Eva | http://www.shessobright.com

  20. Torrie says:

    How funny! I’ve employed a similar trick for years, but I didn’t know anyone else did! My four “types” are that I’m always in the middle of an adult fiction novel, a young adult fiction novel, a memoir or biography, and a nonfiction read (other than a memoir). I’ve been doing this for years because it means I almost always want to pick up at least ONE of the books I’ve got going on, no matter what mood I’m in! (It also means I tend to finish books at a decent pace because I’m often making a little bit of headway on all four titles simultaneously.)

  21. I have a few tricks when I notice myself getting bored with reading.
    1. Humor – it feels fun with no downside (think Dave Barry)
    2. Very short. Anne’s lists of books you can read in a day are great for this (or anything sub 200 pages)
    3. Revisit something from school. A lot of classic literature is actually cool when you don’t have to write a paper on it! Think Great Gatsby, Romeo and Juliet, etc.

  22. Renee says:

    I experienced a reading rut lately, which is rare for me. I tried all sorts of things to get unstuck, but what finally worked was looking up which movies were going to be in theaters soon that are based on books, then read the book first. My reward will be seeing the movie in the theater when it comes out…but the REAL reward was getting out of my reading rut!

  23. Ann Perrigo says:

    My problem is not so much that I get into reading ruts as that I choose titles that end up not being very satisfying to me. Partly it’s because I grab up too much fluff, but sometimes even very well received titles don’t work for me. For example, of the 25 books I’ve read this year, there are only three I can wholeheartedly recommend. That seems like really bad odds! Wish I could up the percentage of really wonderful reads!

  24. Sandra says:

    I love reading challenges as a tool to force me out of my reading ruts. The Back to the Classics Challenge hosted by Karen at the Books and Chocolate blog has me read 12 classics every year, although you can sign up for just 6 or 9 titles. I’ve just committed to the Around the World in 80 Books challenge on Good Reads which should have me read more widely, geographically. And other challenges get me to at least sample genres that I’d never touch on my own e.g. Popsugar’s Ultimate Reading Challenge will have be read a Cyberpunk novel this year. The trick for me is to commit to some challeneges but to leave enough room to follow my own reading interests as well.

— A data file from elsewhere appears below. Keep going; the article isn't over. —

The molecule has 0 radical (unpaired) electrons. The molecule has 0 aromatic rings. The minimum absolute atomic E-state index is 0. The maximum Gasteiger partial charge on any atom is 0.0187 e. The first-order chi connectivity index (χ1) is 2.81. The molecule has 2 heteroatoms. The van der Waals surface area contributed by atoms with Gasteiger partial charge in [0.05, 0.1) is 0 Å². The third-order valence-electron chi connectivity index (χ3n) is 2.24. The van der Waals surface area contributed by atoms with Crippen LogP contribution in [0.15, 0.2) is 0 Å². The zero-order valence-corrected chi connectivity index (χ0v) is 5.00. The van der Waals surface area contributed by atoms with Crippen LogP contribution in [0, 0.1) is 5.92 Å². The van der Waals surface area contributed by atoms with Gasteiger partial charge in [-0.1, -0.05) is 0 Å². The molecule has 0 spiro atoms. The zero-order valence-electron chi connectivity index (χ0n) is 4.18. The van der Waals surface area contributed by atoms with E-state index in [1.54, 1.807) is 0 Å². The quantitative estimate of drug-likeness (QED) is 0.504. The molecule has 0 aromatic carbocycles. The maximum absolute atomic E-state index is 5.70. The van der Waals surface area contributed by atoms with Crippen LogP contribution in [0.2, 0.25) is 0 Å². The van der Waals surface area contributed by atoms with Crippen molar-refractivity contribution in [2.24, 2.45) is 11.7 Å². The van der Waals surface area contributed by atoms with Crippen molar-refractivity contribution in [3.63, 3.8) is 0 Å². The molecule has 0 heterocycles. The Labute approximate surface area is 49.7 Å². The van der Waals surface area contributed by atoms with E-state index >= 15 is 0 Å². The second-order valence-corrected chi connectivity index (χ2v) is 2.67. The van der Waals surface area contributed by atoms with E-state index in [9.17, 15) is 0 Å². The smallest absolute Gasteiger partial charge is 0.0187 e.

25. Mary Ann says:

    I love to read children’s lit to get out of a reading rut. It’s definitely not my usual genre, but I’ve come to love it, especially middle grade novels.

  26. Ashley says:

    I have just come out of one wicked reading rut. These happen to me all of the time, at least once a year. After scouring the web and trying tip after tip I found myself turning to a tried and true favourite which of course is one of the most common rut busting recs. The difference for me was that the book was Daughter of the Empire by Feist and Wurts, a 500ish page book followed by two 800+ page sequels and I’m about to finish the second one. So I’d say don’t be afraid to go big, a favourite worked for me but not just because I adore the series, it worked because it was so huge it got my mind off of having to decide what to read next for weeks and it stopped me worrying about how many I had already read and still wanted to read because I was too wrapped up in the epic. Chunky books can be intimidating but sometimes they’re just what we need.

  27. Sarah Donnelly says:

    I feel like I spend more time trying to help my kids in their own reading ruts and I thought this was interesting in terms of helping them to get out. It is a thankless job helping others out of their reading ruts and I’m always looking for new inspiration! 🙂

  28. Sheree says:

    I am a *huge* fan of these types of checklists (that’s basically how my own book reviewing blog project came about). If I were crafting my own checklist, I would probably lean more towards a diversity theme: a book from a country you’ve never visited, a book from a time period you don’t know much about, a book by an author of a different gender/sexuality to you, etc. 🙂

  29. desertislandbookworm says:

    After stretch when no books appealed to me–including current best-sellers and hot buzz titles–I began ordering books in other languages than English. Those who can only read one language might try books in translation (perhaps classics) or at least set in another culture than that most familiar to you.
    I think that was part of problem for me: recent novels by Amerians all blurred together, seemed “same-y”; the characters & settings lacked interest for me, language was bland & lacking distinction.
    If open to learning another language, readers might also try a old favorite in “new” tongue. Having practically memorized a book thru repeated re-reading, you may be able to follow a translation more easily than you’d thought. For example, Harry Potter series has many editions for global audiences.
    BTW, writers such as Rowling say while they wrote, they listened to favorite albums which helped inspire them. Maybe open your senses, add to reading atmosphere by listening to music from unfamiliar setting of a book. As tie-in to INFINITE COUNTRY by Patricia Engel, try listening to webcast of Folklorica Estereo, live from Bogota, Colombia. Learning song lyrics in small bites is recommended in e-book “Breaking Out of Beginner’s Spanish” by Joe Keenan.

  30. Suzanne says:

    I’m not in a reading rut as much as a reading stall, losing altitude, almost in a nosedive. Newspapers, journal articles, on line news feeds, no problem. I have tried audio and scribd books with some success but have great books on my desk and reading table, some of which I’ve started and enjoyed reading. Not sure what this is about but my mind goes to any and every other thing than sitting still long enough to get hooked into reading for hours. Never a problem for me before. Any suggestions?

Leave a Comment

Your email address will not be published.